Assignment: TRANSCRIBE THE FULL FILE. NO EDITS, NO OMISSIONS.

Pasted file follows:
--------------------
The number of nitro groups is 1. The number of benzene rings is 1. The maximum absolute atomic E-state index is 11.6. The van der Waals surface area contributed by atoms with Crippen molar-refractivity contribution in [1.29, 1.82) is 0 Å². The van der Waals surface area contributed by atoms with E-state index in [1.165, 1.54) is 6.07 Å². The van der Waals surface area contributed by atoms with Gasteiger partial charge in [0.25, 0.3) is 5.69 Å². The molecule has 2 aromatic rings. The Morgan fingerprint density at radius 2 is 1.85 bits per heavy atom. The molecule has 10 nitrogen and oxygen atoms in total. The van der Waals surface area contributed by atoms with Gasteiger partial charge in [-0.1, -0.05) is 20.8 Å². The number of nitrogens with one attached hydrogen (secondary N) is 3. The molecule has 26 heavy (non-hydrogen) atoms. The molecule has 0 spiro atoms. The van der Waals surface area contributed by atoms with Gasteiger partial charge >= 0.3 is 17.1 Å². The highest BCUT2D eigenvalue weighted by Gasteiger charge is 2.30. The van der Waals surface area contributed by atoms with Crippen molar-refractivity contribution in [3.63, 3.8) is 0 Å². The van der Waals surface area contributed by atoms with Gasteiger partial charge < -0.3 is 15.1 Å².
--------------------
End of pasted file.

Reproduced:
The number of nitro groups is 1. The number of benzene rings is 1. The maximum absolute atomic E-state index is 11.6. The van der Waals surface area contributed by atoms with Crippen molar-refractivity contribution in [1.29, 1.82) is 0 Å². The van der Waals surface area contributed by atoms with E-state index in [1.165, 1.54) is 6.07 Å². The van der Waals surface area contributed by atoms with Gasteiger partial charge in [0.25, 0.3) is 5.69 Å². The molecule has 2 aromatic rings. The Morgan fingerprint density at radius 2 is 1.85 bits per heavy atom. The molecule has 10 nitrogen and oxygen atoms in total. The van der Waals surface area contributed by atoms with Gasteiger partial charge in [-0.1, -0.05) is 20.8 Å². The number of nitrogens with one attached hydrogen (secondary N) is 3. The molecule has 26 heavy (non-hydrogen) atoms. The molecule has 0 spiro atoms. The van der Waals surface area contributed by atoms with Gasteiger partial charge >= 0.3 is 17.1 Å². The highest BCUT2D eigenvalue weighted by Gasteiger charge is 2.30. The van der Waals surface area contributed by atoms with Crippen molar-refractivity contribution in [3.63, 3.8) is 0 Å². The van der Waals surface area contributed by atoms with Gasteiger partial charge < -0.3 is 15.1 Å².